Exploring the effects of COVID-19 restrictions on wellbeing across different styles of lockdown

Joanne Ingram*, Christopher J. Hand, Yuko Hijikata, Greg Maciejewski

*Corresponding author for this work

Research output: Contribution to journalArticlepeer-review

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Countries have instigated different restrictions in response to the COVID-19 pandemic. For instance, nationwide, strict “lockdown” in Scotland was enacted with breaches punishable by law, whereas restrictions in Japan allowed for travel and interaction, with citizens requested rather than required to conform. We explored the impact of these differential strategies on health behaviours and wellbeing. In February 2021, 138 Scottish and 139 Japanese participants reported their demographic information, pandemic-induced health behaviourchange (alcohol consumption, diet, perceived sleep quality, physical activity), negative mood, and perceived social isolation. Scottish participants’ health behaviours were characterised by greater change (typically negative), most likely due to greater lifestyle disruption, whereas Japanese participants’ behaviours were more-stable. Negative changes to health behaviours were typically associated with poorer mental wellbeing and isolation. Interestingly though, Japanese participants reported greater negative mood but not isolation despite the lessrestrictive lockdown. Taken together, different lockdown styles led to different changes in health behaviours.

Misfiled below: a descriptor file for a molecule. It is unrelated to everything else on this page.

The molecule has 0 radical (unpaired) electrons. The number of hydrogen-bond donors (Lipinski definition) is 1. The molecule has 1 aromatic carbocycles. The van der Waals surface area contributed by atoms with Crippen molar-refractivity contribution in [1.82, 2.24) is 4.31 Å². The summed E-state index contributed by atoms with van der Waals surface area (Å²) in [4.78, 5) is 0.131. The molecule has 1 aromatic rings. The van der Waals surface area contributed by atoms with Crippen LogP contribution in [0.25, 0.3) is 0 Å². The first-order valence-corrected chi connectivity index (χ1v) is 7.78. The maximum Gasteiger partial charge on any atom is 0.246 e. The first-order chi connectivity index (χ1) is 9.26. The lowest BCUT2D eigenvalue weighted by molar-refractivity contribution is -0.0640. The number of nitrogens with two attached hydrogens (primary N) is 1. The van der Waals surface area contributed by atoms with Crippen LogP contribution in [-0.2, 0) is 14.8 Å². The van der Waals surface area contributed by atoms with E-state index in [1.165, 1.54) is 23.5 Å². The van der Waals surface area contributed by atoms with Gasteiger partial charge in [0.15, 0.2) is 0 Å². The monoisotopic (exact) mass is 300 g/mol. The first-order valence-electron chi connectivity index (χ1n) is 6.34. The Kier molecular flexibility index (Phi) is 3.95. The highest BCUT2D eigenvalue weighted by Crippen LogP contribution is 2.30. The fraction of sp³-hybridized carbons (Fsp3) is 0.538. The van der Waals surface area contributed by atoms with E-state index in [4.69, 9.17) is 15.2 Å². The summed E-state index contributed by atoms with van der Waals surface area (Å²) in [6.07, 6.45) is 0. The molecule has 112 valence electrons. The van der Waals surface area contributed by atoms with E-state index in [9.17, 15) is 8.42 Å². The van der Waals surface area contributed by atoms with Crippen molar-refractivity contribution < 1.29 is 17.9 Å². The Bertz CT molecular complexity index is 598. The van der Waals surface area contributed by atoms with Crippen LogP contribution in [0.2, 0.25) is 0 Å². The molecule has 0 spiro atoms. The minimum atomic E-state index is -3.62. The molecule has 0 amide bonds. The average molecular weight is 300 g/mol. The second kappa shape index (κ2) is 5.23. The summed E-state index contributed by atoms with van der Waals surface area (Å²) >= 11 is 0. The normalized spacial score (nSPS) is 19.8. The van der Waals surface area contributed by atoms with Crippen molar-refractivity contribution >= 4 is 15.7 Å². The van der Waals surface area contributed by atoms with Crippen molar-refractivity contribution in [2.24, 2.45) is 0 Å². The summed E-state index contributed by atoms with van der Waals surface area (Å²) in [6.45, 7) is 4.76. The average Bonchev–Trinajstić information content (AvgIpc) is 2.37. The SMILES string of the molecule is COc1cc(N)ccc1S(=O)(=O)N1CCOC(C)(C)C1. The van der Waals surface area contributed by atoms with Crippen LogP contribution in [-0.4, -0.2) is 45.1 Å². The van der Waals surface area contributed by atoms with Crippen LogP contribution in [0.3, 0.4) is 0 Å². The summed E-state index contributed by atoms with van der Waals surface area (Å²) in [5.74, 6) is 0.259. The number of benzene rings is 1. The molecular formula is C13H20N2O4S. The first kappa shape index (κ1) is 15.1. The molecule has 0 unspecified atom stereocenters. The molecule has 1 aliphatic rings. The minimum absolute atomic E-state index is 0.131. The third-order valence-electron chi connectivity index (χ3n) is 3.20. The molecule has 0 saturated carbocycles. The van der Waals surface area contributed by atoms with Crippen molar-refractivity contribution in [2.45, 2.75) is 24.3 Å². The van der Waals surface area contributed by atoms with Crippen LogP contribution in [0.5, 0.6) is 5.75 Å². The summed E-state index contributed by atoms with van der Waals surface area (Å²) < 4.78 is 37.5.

Original languageEnglish
Pages (from-to)1-18
Number of pages18
JournalHealth Psychology Open
Issue number1
Publication statusPublished - 14 May 2022


  • COVID-19
  • lockdown
  • health behaviours
  • mental health
  • mood
  • wellbeing


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